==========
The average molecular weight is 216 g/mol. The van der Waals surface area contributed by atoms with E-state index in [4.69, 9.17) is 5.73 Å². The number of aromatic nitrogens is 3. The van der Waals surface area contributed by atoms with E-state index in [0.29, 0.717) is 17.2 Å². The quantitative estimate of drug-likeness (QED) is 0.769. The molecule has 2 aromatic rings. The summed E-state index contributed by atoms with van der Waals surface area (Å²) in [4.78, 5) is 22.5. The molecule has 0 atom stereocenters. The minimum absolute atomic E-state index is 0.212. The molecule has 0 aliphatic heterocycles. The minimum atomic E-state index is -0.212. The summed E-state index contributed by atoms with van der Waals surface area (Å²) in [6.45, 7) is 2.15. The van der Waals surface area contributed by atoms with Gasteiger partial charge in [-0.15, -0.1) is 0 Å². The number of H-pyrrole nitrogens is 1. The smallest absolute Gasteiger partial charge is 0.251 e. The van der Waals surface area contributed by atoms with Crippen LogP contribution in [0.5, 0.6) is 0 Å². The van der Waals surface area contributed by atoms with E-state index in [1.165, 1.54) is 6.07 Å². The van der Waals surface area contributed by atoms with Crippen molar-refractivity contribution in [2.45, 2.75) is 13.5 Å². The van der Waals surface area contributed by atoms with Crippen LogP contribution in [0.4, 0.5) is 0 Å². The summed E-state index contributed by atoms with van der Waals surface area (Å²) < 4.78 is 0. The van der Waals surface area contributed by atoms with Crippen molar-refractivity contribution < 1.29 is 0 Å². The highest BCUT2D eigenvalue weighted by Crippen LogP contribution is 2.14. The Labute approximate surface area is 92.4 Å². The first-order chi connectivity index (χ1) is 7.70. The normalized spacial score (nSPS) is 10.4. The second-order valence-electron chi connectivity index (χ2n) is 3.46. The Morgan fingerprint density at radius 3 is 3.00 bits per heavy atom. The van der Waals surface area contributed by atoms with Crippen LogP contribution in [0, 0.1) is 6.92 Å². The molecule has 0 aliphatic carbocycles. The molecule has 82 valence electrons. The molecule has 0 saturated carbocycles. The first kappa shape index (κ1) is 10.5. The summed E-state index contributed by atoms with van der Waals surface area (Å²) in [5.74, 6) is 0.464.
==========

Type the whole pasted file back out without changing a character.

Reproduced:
The average molecular weight is 216 g/mol. The van der Waals surface area contributed by atoms with E-state index in [4.69, 9.17) is 5.73 Å². The number of aromatic nitrogens is 3. The van der Waals surface area contributed by atoms with E-state index in [0.29, 0.717) is 17.2 Å². The quantitative estimate of drug-likeness (QED) is 0.769. The molecule has 2 aromatic rings. The summed E-state index contributed by atoms with van der Waals surface area (Å²) in [4.78, 5) is 22.5. The molecule has 0 atom stereocenters. The minimum absolute atomic E-state index is 0.212. The molecule has 0 aliphatic heterocycles. The minimum atomic E-state index is -0.212. The summed E-state index contributed by atoms with van der Waals surface area (Å²) in [6.45, 7) is 2.15. The van der Waals surface area contributed by atoms with Gasteiger partial charge in [-0.15, -0.1) is 0 Å². The number of H-pyrrole nitrogens is 1. The smallest absolute Gasteiger partial charge is 0.251 e. The van der Waals surface area contributed by atoms with Crippen LogP contribution in [0.5, 0.6) is 0 Å². The van der Waals surface area contributed by atoms with E-state index in [1.165, 1.54) is 6.07 Å². The van der Waals surface area contributed by atoms with Crippen molar-refractivity contribution in [2.45, 2.75) is 13.5 Å². The van der Waals surface area contributed by atoms with Crippen LogP contribution in [0.4, 0.5) is 0 Å². The summed E-state index contributed by atoms with van der Waals surface area (Å²) < 4.78 is 0. The van der Waals surface area contributed by atoms with Crippen molar-refractivity contribution < 1.29 is 0 Å². The highest BCUT2D eigenvalue weighted by Crippen LogP contribution is 2.14. The Labute approximate surface area is 92.4 Å². The first-order chi connectivity index (χ1) is 7.70. The normalized spacial score (nSPS) is 10.4. The second-order valence-electron chi connectivity index (χ2n) is 3.46. The Morgan fingerprint density at radius 3 is 3.00 bits per heavy atom. The van der Waals surface area contributed by atoms with Crippen LogP contribution in [0, 0.1) is 6.92 Å². The molecule has 0 aliphatic carbocycles. The molecule has 82 valence electrons. The molecule has 0 saturated carbocycles. The first kappa shape index (κ1) is 10.5. The summed E-state index contributed by atoms with van der Waals surface area (Å²) in [5.74, 6) is 0.464.